Othello’s Story: Shakespeare MOOC

Course: Othello’s Story
Length: 3 weeks, 3-5 hrs/wk
School/platform: HarvardX/edX
Instructor: Stephen Greenblatt
Quote:

We’ll look at the ways in which Shakespeare’s characters tell stories within the play––about themselves, to themselves, and to each other. We’ll consider, too, how actors, directors, composers, and other artists tell stories through Othello in performance. By focusing on storytelling, we can see how the play grapples with larger issues including power, identity, and the boundary between fact and fiction.

This is one of three moocs (the others are Hamlet’s Ghost, and Shylock’s Bond) taught by Stephen Greenblatt, a Shakespeare and early modern specialist I first encountered through his captivating book on medieval humanism The Swerve. If you’re unfamiliar with the play and want a straightforward interpretive approach, the Wellesley or Adelaide moocs might be a better option, but for those who are familiar with the play, this course offers some highly interesting explorations of different adaptations.

The first week is a general introduction to Shakespeare’s life and times, a unit that’s included in all three moocs. We then move on to look at how Othello uses language to define himself, and at the boundary between truth and lies, including the question of whether fiction is itself a lie. Included is an examination of some of the black actors who have played Othello: to wit, Ira Aldridge, who toured Europe in a highly successful production in the 1850s (yes, during the age of slavery in the US), and, in the 1930s, Paul Robeson, who toured England and the US. It’s worth noting that Robeson sometimes had trouble finding lodging while on tour in the US, and the company refused to play in segregated venues.

In the final two weeks we turned to the examination of different retellings of the play, both in opera and in contemporary theater. Both Rossini and Verdi wrote operatic versions of the play in the 19th century, making changes in action and motivation for dramatic and practical purposes. And then there’s Othello in the Seraglio, a 21st century reworking of the play by an American musician of Turkish/Cypriot ancestry, set in Cyprus and fusing jazz, music from the Ottoman empire, and European classical music of the same era. An extended interview with the composer is a highlight of the course.

The final week focused on an extended interview with playwright/director/actor Keith Hamilton Cobb, whose American Moor is not a setting of the play but an “exploration of the American black male through the metaphor of Shakespeare’s Othello”, as he puts it. It’s a one-man dramatization of an audition, by a black actor, for the role of Othello; at one point, he sits on the stage and tells us, “That’s how it begins: a little white man, asking me if I have any questions about how I, a large black man, enacting the role of a large black man in a Shakespeare play about a large black man that has been for the last 50 years the province of large black men; no, I ain’t got no questions. But you should.”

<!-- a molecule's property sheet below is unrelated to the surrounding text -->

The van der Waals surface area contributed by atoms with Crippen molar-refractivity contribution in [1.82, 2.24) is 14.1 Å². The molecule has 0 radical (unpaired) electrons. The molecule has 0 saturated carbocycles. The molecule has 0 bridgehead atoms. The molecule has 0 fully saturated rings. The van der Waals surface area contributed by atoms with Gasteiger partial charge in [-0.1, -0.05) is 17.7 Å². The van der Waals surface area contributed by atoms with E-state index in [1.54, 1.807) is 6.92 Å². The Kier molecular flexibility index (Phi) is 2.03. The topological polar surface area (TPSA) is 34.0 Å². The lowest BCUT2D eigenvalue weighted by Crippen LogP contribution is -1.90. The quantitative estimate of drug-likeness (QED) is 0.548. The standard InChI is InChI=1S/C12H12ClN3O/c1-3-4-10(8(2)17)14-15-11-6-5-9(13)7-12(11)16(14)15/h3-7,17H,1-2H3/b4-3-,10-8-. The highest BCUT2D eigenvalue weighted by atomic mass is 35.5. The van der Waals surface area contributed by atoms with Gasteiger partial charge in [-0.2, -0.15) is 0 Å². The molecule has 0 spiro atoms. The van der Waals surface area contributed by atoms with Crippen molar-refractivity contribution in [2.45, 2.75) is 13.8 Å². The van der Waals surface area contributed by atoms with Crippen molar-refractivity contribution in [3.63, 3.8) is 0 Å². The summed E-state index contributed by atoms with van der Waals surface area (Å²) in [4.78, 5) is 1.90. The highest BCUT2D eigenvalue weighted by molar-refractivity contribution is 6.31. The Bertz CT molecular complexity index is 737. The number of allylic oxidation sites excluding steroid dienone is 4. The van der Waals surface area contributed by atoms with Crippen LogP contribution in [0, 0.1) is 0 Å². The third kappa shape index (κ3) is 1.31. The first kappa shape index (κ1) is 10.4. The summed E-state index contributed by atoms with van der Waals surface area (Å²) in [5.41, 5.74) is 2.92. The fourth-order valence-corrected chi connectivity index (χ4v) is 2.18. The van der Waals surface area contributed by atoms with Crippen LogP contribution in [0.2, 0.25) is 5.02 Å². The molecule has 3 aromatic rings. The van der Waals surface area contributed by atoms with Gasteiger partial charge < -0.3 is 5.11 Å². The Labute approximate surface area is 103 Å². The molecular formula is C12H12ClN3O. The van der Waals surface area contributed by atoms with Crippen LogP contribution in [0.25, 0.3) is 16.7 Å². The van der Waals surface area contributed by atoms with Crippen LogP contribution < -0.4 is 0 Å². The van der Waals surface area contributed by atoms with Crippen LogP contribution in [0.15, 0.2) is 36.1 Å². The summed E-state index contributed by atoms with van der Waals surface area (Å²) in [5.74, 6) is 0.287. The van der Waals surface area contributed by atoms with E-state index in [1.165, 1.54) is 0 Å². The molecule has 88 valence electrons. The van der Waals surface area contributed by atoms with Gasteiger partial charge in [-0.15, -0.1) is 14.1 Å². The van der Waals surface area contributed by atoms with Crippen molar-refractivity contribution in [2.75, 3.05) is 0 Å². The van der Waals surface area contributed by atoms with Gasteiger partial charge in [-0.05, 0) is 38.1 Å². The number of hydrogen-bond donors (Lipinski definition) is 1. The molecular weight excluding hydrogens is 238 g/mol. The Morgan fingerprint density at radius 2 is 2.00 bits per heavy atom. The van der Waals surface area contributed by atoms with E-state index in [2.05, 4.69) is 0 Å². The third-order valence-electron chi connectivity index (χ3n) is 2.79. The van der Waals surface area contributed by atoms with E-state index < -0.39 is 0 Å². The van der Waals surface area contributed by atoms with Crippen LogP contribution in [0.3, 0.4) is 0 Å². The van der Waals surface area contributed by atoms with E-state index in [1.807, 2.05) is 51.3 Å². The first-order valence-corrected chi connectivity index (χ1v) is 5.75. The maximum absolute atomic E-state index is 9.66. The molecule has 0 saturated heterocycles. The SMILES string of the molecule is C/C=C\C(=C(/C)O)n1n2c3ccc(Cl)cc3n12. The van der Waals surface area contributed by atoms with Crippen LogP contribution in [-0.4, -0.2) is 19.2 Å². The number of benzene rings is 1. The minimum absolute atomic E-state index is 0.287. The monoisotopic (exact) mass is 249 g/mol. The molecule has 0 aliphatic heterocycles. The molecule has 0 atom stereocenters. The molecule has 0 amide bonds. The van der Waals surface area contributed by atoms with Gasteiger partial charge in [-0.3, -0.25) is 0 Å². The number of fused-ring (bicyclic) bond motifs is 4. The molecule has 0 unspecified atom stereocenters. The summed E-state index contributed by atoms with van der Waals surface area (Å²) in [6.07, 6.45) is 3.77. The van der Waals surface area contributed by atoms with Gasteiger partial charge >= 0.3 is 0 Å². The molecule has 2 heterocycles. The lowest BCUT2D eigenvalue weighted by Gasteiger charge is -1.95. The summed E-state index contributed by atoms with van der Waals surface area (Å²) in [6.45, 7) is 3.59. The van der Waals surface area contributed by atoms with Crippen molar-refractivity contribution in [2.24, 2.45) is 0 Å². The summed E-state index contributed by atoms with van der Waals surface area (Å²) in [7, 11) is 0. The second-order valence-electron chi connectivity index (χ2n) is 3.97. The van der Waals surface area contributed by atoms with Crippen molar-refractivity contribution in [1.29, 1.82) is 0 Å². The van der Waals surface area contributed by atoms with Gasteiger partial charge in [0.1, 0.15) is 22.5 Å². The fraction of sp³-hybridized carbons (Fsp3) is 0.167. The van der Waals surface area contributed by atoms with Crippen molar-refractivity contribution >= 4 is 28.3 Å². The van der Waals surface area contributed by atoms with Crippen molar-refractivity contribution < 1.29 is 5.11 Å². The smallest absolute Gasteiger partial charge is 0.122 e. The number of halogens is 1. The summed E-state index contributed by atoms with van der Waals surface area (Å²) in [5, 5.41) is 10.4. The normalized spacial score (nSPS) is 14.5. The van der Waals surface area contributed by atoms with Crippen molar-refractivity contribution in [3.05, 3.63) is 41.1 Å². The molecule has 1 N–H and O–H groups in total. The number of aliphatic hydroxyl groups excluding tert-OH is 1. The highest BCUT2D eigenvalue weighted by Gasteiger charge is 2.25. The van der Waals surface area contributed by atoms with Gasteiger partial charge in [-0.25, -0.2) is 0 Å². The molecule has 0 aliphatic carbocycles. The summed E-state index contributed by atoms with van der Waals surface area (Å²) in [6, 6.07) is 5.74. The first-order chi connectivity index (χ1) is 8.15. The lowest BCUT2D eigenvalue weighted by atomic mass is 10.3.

Everyone comes to a class like this with different goals, but for me, the last two weeks were extraordinary, and worth taking the course in themselves.

Graded material for each week consists of a short set of multiple-choice questions, participation in several discussion forum topics, and an assignment question to be posted to the forums. The second and third of these aren’t graded, except for completion, which is self-reported. I took the course as a recreational mooc, so I did only the multiple choice; these make up about half the score, so some written work is necessary to earn a passing grade. Whether you wish to cheat or not is between you and your conscience.

Othello might be my favorite Shakespeare play, at least my favorite of the tragedies. It’s also perennially contemporary. This course may not give a scene-by-scene description of the action, but it shows how it has been transported across times and cultures, while still retaining its original core.

Leave a Reply

Fill in your details below or click an icon to log in:

WordPress.com Logo

You are commenting using your WordPress.com account. Log Out /  Change )

Google photo

You are commenting using your Google account. Log Out /  Change )

Twitter picture

You are commenting using your Twitter account. Log Out /  Change )

Facebook photo

You are commenting using your Facebook account. Log Out /  Change )

Connecting to %s

This site uses Akismet to reduce spam. Learn how your comment data is processed.